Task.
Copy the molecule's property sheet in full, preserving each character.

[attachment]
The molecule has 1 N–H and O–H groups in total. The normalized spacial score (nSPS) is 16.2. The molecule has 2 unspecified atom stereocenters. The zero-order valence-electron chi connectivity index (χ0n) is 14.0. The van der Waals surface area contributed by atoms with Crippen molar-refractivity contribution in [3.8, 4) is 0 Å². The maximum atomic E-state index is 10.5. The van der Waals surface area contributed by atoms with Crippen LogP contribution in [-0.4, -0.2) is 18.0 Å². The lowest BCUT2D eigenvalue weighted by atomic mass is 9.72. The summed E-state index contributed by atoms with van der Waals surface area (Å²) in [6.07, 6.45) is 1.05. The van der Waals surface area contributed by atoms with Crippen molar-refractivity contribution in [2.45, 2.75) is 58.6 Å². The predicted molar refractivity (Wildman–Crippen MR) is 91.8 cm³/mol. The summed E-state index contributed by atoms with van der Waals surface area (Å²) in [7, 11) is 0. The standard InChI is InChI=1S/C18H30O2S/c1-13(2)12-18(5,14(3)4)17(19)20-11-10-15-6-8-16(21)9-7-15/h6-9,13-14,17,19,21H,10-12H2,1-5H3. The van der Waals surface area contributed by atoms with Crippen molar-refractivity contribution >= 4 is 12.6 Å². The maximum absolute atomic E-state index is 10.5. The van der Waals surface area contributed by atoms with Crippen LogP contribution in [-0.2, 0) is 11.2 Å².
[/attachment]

The molecule has 1 N–H and O–H groups in total. The normalized spacial score (nSPS) is 16.2. The molecule has 2 unspecified atom stereocenters. The zero-order valence-electron chi connectivity index (χ0n) is 14.0. The van der Waals surface area contributed by atoms with Crippen molar-refractivity contribution in [3.8, 4) is 0 Å². The maximum atomic E-state index is 10.5. The van der Waals surface area contributed by atoms with Crippen LogP contribution in [-0.4, -0.2) is 18.0 Å². The lowest BCUT2D eigenvalue weighted by atomic mass is 9.72. The summed E-state index contributed by atoms with van der Waals surface area (Å²) in [6.07, 6.45) is 1.05. The van der Waals surface area contributed by atoms with Crippen molar-refractivity contribution in [2.45, 2.75) is 58.6 Å². The predicted molar refractivity (Wildman–Crippen MR) is 91.8 cm³/mol. The summed E-state index contributed by atoms with van der Waals surface area (Å²) in [7, 11) is 0. The standard InChI is InChI=1S/C18H30O2S/c1-13(2)12-18(5,14(3)4)17(19)20-11-10-15-6-8-16(21)9-7-15/h6-9,13-14,17,19,21H,10-12H2,1-5H3. The van der Waals surface area contributed by atoms with Crippen molar-refractivity contribution >= 4 is 12.6 Å². The maximum absolute atomic E-state index is 10.5. The van der Waals surface area contributed by atoms with Crippen LogP contribution in [-0.2, 0) is 11.2 Å².